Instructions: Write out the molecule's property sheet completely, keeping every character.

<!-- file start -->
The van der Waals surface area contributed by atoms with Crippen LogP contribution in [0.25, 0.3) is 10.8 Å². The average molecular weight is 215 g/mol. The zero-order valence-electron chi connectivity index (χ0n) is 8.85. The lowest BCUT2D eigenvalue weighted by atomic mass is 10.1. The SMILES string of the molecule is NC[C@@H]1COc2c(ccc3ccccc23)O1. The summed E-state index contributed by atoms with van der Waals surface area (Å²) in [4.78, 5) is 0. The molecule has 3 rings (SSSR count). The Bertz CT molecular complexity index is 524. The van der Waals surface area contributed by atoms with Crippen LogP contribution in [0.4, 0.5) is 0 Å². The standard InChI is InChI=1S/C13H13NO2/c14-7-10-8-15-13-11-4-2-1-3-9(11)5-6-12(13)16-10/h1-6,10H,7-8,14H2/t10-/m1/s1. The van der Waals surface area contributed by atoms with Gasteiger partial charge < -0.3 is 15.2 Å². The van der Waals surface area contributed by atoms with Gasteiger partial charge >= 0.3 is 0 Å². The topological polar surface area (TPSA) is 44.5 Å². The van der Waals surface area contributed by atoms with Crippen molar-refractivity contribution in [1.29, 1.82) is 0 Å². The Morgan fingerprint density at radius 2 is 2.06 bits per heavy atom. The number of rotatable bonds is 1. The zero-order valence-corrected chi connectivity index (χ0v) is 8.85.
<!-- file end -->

The van der Waals surface area contributed by atoms with Crippen LogP contribution in [0.25, 0.3) is 10.8 Å². The average molecular weight is 215 g/mol. The zero-order valence-electron chi connectivity index (χ0n) is 8.85. The lowest BCUT2D eigenvalue weighted by atomic mass is 10.1. The SMILES string of the molecule is NC[C@@H]1COc2c(ccc3ccccc23)O1. The summed E-state index contributed by atoms with van der Waals surface area (Å²) in [4.78, 5) is 0. The molecule has 3 rings (SSSR count). The Bertz CT molecular complexity index is 524. The van der Waals surface area contributed by atoms with Crippen LogP contribution in [0.4, 0.5) is 0 Å². The standard InChI is InChI=1S/C13H13NO2/c14-7-10-8-15-13-11-4-2-1-3-9(11)5-6-12(13)16-10/h1-6,10H,7-8,14H2/t10-/m1/s1. The van der Waals surface area contributed by atoms with Gasteiger partial charge < -0.3 is 15.2 Å². The van der Waals surface area contributed by atoms with Gasteiger partial charge >= 0.3 is 0 Å². The topological polar surface area (TPSA) is 44.5 Å². The van der Waals surface area contributed by atoms with Crippen molar-refractivity contribution in [1.29, 1.82) is 0 Å². The Morgan fingerprint density at radius 2 is 2.06 bits per heavy atom. The number of rotatable bonds is 1. The zero-order valence-corrected chi connectivity index (χ0v) is 8.85.